The Ouray County Republican Central Committee convened the next day and on Feb. 16 adopted a resolution stating their full support of the Bush administration’s efforts in the war on terror “including the actions taken by the President toward eliminating weapons of mass destruction held by Iraq and changing the regime in Iraq, and fully support[ing] the use of force in Iraq and elsewhere in the war on terror, if necessary, to assure to the highest degree the preservation of our freedoms and the security and safety of our citizens and our friends and allies.”

In a prepared statement, Democratic Central Committee Chairman John Hollrah said this week that “there is little doubt that the Bush Administration will attack Iraq within the next 30 days. I think this ‘pre-emption doctrine’ and concomitant attack will 1) increase the likelihood of one or more terrorist attacks within the U.S. soon after the attack, 2) greatly increase the recruitment ability of Al Qaida, and 3) further increase worldwide resentment and ill will toward the U.S. government and, unfortunately, the American people. I think the people in the Bush Administration agreed with these three consequences and yet continued a ‘path of no return’ (military build-up) because they think the potential rewards will outweigh the negative results. Many intelligent people with military and diplomacy backgrounds gravely disagree.”

“The people who voted took the risk of criticism on a matter that’s not normally town business,” Willits said. “There are times and issues important enough to stick your political neck out. I have faith that the war can be averted, and it’s for the lives of innocent people.”

While council’s anti-war resolution was controversial, a second resolution, a “civil liberties safe zone resolution,” affirming the town’s commitment, in light of the federal USA Patriot Act, to the protection of civil liberties “for all people as expressed in the United States and State of Colorado Constitutions,” passed unanimously.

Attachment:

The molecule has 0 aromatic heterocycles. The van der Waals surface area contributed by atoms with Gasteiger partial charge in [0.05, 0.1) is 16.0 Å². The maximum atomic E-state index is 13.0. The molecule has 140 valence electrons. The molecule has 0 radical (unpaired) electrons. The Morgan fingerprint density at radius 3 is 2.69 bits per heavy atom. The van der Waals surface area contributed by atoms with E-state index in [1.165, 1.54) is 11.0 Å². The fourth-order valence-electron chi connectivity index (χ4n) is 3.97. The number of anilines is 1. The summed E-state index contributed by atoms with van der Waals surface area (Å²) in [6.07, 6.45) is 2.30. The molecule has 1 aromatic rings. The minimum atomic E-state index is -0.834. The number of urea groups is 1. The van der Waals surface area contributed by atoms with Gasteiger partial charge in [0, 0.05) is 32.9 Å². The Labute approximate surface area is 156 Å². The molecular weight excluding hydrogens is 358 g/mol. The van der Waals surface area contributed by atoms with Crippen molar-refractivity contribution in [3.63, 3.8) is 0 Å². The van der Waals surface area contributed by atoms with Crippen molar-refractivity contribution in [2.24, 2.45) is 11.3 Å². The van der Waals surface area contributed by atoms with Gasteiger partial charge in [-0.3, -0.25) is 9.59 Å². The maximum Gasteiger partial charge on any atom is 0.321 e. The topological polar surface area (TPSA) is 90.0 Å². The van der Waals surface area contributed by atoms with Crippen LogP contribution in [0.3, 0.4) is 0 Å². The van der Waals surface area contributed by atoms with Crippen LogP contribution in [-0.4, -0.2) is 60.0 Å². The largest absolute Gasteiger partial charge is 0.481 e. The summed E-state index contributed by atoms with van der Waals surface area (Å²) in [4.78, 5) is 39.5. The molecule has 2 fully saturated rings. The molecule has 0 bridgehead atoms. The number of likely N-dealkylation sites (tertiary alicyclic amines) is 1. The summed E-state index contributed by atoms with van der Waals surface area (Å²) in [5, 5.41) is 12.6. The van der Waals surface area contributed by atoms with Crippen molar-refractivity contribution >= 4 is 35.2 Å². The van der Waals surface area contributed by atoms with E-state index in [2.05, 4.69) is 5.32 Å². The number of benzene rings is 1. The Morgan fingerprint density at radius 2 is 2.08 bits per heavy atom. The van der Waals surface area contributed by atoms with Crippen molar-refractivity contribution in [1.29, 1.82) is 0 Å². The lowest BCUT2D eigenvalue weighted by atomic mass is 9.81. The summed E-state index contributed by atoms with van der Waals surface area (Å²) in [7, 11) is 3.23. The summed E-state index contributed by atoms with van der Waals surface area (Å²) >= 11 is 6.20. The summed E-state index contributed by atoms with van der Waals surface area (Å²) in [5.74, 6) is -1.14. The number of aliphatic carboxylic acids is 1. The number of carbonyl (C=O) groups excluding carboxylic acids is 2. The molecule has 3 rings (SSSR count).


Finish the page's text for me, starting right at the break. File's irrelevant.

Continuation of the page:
The Patriot Act, passed on October 26, 2001, expands the authority of the federal government to detain and investigate citizens and non-citizens and engage in electronic surveillance of citizens and non-citizens.

This resolution begins by restating the policy of the Ridgway Police Department that calls for “all detentions or stops (to) be supported by reasonable suspicion that a crime has been committed or is about to be committed, and that all arrests and searches of person and/or property by officers in Ridgway must be conducted in compliance with the Fourth Amendment of the US Constitution and Article II, Section 7 of the Colorado Constitution.”

The resolution states the community’s “strong opposition to terrorism but also affirms that any efforts to end terrorism should not be waged at the expense of essential civil rights and liberties of the people of Ridgway, the United States and the World.”

The civil liberties “safe zone” resolution has, as of Feb. 25, found support in 47 cities across America including Los Angeles, Baltimore, Washington, D.C., New York, Chicago, Denver, Boulder, Durango, and Ft. Collins.

 

Bantams Beat Oak Creek, Make It to Rocky Mountain League Semi-Finals

By Martinique Davis

“How do you spell ‘phew’?” said a travel-weary Bantams head coach John Cohn after the Bantams' close 2-1 victory over Oak Creek in the first round of the Rocky Mountain Youth Hockey League Regional Championships this weekend. 

Though the Telluride squad easily defeated the Oak Creek crew earlier in the season, Oak Creek brought out their toughest and their best on Saturday – giving Telluride some stiff competition.

“I think the guys went into the game a little overconfident,” Cohn said, pointing to Telluride’s one-point deficit in the first period. “They came out a little flat… but the upshot is that they were behind, and they didn’t get freaked out, and they were able to pull out of it.”